This Russell Stover S’More was yet another free sample snagged at Sweets and Snacks (get used to that opening line, folks. I got enough candy stashed from the Expo to wait out the zombie apocalypse).
S’mores was a weirdly big thing at the Expo. This was the only fully assembled s’more that I saw, but there were s’more flavored goodies and quite a few companies selling s’mores kits, which were basically a pre-packaged bundle of long sticks, marshmallows, graham crackers, and chocolate.
Part of me wanted to roll my eyes and go, “Seriously? We need someone to further process and package our processed and packaged food?” But another part of me thought, “For a real camping trip, I guess it would be better than carrying around a whole box of graham crackers and a whole bag of marshmallows.”
Aaaand end tangent; back to the candy! This thing was pretty cool: a marshmallow square covered in milk chocolate and sandwiched between two graham cracker squares. All the ingredients in real s’mores, minus the toasting.
It wasn’t the easiest thing to transport. As you can imagine, the combination of crunchy cookie and light marshmallow made for easy squashing. My crackers had picked up a few breaks by the time I got it back to Durham.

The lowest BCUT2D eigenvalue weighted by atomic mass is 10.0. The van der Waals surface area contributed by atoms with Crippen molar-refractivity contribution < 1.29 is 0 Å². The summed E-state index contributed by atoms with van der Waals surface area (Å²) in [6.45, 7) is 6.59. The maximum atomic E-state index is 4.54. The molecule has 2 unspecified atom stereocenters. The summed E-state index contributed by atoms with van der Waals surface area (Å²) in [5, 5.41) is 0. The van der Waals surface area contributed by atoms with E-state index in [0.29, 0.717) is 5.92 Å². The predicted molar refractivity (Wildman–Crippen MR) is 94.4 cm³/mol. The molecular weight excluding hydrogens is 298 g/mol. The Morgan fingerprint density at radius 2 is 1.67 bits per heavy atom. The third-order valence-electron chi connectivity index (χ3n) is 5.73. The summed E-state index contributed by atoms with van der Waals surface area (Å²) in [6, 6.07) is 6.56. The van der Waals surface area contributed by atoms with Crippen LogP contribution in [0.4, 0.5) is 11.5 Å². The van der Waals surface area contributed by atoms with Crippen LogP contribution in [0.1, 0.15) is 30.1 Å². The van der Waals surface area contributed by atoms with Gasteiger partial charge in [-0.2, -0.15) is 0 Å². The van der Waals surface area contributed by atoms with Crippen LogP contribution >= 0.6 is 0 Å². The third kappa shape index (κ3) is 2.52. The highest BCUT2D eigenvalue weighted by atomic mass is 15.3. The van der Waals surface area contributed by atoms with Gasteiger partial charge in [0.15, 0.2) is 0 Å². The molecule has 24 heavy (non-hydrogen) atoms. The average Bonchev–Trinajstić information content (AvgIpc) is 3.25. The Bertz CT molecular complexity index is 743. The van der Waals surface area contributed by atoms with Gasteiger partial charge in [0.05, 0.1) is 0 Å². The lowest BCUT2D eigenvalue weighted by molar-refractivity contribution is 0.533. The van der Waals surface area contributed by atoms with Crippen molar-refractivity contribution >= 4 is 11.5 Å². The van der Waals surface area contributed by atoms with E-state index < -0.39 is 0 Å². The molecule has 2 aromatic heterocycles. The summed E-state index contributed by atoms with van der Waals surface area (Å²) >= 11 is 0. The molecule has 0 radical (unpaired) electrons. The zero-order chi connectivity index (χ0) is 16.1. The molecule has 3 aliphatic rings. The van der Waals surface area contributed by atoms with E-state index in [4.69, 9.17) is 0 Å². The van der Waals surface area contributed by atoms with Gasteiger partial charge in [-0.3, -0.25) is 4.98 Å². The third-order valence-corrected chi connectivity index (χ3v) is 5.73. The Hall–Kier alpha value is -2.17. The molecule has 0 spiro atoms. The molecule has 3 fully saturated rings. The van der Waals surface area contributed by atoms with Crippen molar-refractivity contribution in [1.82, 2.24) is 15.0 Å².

Alas, those crackers had gone stale by the time I tasted this treat, so the texture was a bit off. Surprisingly enough, I didn’t mind that too much, as the staleness was masked when it was all chomped up along with the chocolate and marshmallow.
The cracker had a decent flavor of sweet, toasty graham crackers. The flavor was a bit one-dimensional, and I found myself wishing for some highlights of honey, but it was good enough. Still, I wouldn’t recommend eating the graham cracker portion alone in its stale state.
The milk chocolate coating was thin on the marshmallow but thick in its melt with a slightly sour tinge. Classic Hershey’s-esque flavor profile there.
The marshmallow was lightly chewy and squishy and fluffy, with an oozingly long pull when I bit into it and drew it away from my mouth. It tasted entirely of sugary sweetness. Though I missed the toastiness of real s’mores’ marshmallows, I was thankful they didn’t include some sort of artificial flavoring to fake the toasties.
Though I found the marshmallow to be too sweet by itself, the graham cracker did an excellent job of toning down that sweetness, and the chocolate worked to tie everything together. I really enjoyed the mix of flavors and textures here.
I found myself on the fence on whether to give this an O or an OM. None of the ingredients on their own were particularly transcendent, but together, they worked. In the end, I think my appreciation for Russell Stover’s creativity and ingenuity wins out, so an OM.